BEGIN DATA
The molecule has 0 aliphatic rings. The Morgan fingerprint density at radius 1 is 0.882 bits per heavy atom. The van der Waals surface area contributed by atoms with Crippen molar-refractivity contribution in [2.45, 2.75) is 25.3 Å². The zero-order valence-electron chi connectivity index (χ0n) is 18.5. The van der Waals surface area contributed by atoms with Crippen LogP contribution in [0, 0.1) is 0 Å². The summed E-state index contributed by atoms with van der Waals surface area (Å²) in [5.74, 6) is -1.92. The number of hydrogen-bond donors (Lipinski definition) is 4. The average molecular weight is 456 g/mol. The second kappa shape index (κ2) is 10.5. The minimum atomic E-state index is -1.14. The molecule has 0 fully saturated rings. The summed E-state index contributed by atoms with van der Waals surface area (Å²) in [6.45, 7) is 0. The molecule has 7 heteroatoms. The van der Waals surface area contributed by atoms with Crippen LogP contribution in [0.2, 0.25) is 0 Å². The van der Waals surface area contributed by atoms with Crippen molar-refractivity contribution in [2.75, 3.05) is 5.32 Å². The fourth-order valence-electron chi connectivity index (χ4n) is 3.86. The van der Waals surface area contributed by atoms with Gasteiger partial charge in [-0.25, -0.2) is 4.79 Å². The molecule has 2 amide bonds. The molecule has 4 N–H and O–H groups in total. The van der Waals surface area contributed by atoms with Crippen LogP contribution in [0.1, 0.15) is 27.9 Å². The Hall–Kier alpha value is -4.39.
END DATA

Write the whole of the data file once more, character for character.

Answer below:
The molecule has 0 aliphatic rings. The Morgan fingerprint density at radius 1 is 0.882 bits per heavy atom. The van der Waals surface area contributed by atoms with Crippen molar-refractivity contribution in [2.45, 2.75) is 25.3 Å². The zero-order valence-electron chi connectivity index (χ0n) is 18.5. The van der Waals surface area contributed by atoms with Crippen LogP contribution in [0, 0.1) is 0 Å². The summed E-state index contributed by atoms with van der Waals surface area (Å²) in [5.74, 6) is -1.92. The number of hydrogen-bond donors (Lipinski definition) is 4. The average molecular weight is 456 g/mol. The second kappa shape index (κ2) is 10.5. The minimum atomic E-state index is -1.14. The molecule has 0 fully saturated rings. The summed E-state index contributed by atoms with van der Waals surface area (Å²) in [6.45, 7) is 0. The molecule has 7 heteroatoms. The van der Waals surface area contributed by atoms with Crippen LogP contribution in [0.2, 0.25) is 0 Å². The van der Waals surface area contributed by atoms with Crippen molar-refractivity contribution in [2.75, 3.05) is 5.32 Å². The fourth-order valence-electron chi connectivity index (χ4n) is 3.86. The van der Waals surface area contributed by atoms with Gasteiger partial charge in [-0.25, -0.2) is 4.79 Å². The molecule has 2 amide bonds. The molecule has 4 N–H and O–H groups in total. The van der Waals surface area contributed by atoms with Crippen LogP contribution in [0.1, 0.15) is 27.9 Å². The Hall–Kier alpha value is -4.39.